Russell - He helped save professional basketball in this city. On top of everything Chris said, he proved that Charlotte can be a destination for even top level NBA free agents, something which many were skeptical of beforehand. He gave the city a legitimate stud and, along with Kemba Walker, the best basketball duo the city had seen since at least the days of Baron Davis and Jamal Mashburn. Without Al Jefferson, I don’t know if the Hornets are here today.
Tucker - Al Jefferson was what gave the Bobcats/Hornets legitimacy in the eyes of the league. The Bobcats years were mostly a punchline (even the playoff appearance in Gerald Wallace’s best year was mostly perceived as a fluke), and one that only got worse during the years before Jefferson’s signing. As I’m sure you can all remember, the Bobcats once had a season where they only won seven games. Two years later, they signed Al Jefferson and made the playoffs with a winning record. It’s one of the most impressive turnarounds in sports history, and it was only possible because of Jefferson.
Nick - I echo everyone else. He legitimized the franchise. He had his choice of teams, and he chose Charlotte. His role made sense, but he took a big gamble signing for a team that had won just 21 games the season before, and ya know, was the freaking Bobcats, the team that was either not talked about, or referred to as the Hornets when they were. At the time, it seemed like a strange move for both sides, but let’s be clear -- Jefferson was the foundation for where the team is now, and on top of the talent he brought, he helped shape the culture of the locker room. He helped make it a place others wanted to play, so it can’t be understated how important he was for the franchise the past three years, and why they should continue to be a strong organization for years to come.
Derek - To me, Jefferson is emblematic of two eras of Charlotte basketball. The first being the transition from NBA laughingstock into a playoff team and whatever new era we’re transitioning into now. Jefferson loved Charlotte and the Hornets likely would have kept them if they weren’t looking to go in another direction.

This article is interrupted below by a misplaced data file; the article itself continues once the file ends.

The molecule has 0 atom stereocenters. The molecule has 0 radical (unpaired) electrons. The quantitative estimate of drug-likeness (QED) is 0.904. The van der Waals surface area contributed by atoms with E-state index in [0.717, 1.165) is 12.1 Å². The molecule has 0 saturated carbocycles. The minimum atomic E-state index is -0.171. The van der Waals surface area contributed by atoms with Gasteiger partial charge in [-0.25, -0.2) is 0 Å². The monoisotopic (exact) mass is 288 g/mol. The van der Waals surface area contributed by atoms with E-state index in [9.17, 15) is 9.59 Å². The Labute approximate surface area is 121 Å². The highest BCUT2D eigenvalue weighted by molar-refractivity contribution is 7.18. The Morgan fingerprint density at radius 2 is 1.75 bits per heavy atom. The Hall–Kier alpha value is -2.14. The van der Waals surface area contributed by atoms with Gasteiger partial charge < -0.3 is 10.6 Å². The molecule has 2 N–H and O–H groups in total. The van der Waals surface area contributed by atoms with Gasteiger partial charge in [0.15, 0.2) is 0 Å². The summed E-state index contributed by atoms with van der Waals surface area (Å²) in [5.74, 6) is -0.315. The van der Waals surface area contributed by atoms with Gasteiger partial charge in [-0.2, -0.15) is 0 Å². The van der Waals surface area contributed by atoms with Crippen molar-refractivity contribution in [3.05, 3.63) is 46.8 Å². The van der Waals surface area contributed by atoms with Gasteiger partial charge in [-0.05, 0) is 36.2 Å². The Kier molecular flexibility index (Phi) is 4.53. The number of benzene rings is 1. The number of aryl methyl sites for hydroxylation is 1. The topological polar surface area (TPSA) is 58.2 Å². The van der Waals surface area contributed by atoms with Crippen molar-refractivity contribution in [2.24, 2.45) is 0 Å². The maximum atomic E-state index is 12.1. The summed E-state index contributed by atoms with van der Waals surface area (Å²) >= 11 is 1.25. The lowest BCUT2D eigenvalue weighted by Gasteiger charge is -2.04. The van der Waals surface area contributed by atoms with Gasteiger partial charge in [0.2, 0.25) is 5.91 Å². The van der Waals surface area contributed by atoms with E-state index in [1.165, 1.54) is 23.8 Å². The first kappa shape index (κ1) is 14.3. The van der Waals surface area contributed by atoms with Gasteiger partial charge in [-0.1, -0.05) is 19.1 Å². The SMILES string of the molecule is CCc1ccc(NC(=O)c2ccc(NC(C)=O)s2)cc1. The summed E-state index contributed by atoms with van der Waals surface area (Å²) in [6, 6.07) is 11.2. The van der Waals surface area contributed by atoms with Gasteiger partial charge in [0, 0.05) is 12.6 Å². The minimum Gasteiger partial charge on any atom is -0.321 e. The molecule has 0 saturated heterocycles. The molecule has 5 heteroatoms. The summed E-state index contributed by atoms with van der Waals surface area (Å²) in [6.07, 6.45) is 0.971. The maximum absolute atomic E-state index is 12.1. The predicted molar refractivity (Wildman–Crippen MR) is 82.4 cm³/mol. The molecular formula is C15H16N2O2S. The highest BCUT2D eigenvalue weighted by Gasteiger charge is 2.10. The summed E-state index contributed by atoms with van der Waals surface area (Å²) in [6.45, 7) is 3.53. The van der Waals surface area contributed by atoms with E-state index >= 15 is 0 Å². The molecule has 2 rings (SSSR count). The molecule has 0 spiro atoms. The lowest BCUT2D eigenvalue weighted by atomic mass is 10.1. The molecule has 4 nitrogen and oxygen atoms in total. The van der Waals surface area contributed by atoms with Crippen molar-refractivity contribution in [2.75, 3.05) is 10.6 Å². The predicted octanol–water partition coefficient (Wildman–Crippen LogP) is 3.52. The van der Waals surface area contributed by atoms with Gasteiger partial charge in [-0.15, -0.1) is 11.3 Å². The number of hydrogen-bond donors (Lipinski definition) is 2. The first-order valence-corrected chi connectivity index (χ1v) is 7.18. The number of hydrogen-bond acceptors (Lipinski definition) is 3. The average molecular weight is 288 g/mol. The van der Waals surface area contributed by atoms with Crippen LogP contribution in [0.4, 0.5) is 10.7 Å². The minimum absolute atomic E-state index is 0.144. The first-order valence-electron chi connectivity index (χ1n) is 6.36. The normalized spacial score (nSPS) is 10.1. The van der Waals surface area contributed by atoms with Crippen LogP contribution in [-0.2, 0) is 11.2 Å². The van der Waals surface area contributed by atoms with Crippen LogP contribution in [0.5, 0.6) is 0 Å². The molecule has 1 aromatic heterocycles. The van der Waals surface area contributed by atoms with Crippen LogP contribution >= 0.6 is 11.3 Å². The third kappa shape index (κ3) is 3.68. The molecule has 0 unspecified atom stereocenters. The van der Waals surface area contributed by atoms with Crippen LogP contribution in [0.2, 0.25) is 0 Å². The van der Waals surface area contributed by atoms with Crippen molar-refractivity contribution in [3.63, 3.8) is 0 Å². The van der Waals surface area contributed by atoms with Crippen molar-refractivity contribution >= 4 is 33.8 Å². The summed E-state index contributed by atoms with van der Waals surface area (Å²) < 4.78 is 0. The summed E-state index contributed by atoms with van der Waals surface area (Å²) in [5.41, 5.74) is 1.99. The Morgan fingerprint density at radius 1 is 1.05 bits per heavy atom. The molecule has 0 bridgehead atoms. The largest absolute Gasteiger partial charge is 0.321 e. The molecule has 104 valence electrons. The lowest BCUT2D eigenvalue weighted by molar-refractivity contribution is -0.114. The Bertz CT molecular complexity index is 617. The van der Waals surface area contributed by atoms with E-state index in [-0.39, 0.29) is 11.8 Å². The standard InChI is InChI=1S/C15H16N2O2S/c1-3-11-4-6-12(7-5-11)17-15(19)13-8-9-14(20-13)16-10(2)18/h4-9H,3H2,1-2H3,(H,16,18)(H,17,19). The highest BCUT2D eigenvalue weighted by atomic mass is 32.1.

In honor of Al Jefferson: Best fried chicken place?
Chris - The answer is Popeyes and I will accept nothing else.
Russell - So many lies you speak, Chris. The correct answer is Bojangles, though I have been told I need to go to Price’s Chicken Coop as soon as humanly possible.
Tucker - That would be Popeyes, and I will accept no substitutes. (Bojangles is good too, but I’m taking a hardline stance here.)
Nick - Chris will fire Russell and me for this, but it’s Bojangles. (Editor's note: I’ve fired you for much less)
Derek- It’s so hard to screw up fried chicken, seriously. The fast food places y’all mentioned aren’t terrible answers. I’m glad no one said KFC, though. Unless we’re sponsored by them; in which case that’s my answer.
But there’s this awesome restaurant in Minneapolis called “Lake and Irving” that serves the best chicken and waffles I’ve had yet. That’s probably my favorite fried chicken. Now, I know what you North Carolinians are thinking: “Fried chicken in the North? Shut up, Derek.” It’s actually great and Big Al himself has probably tried it.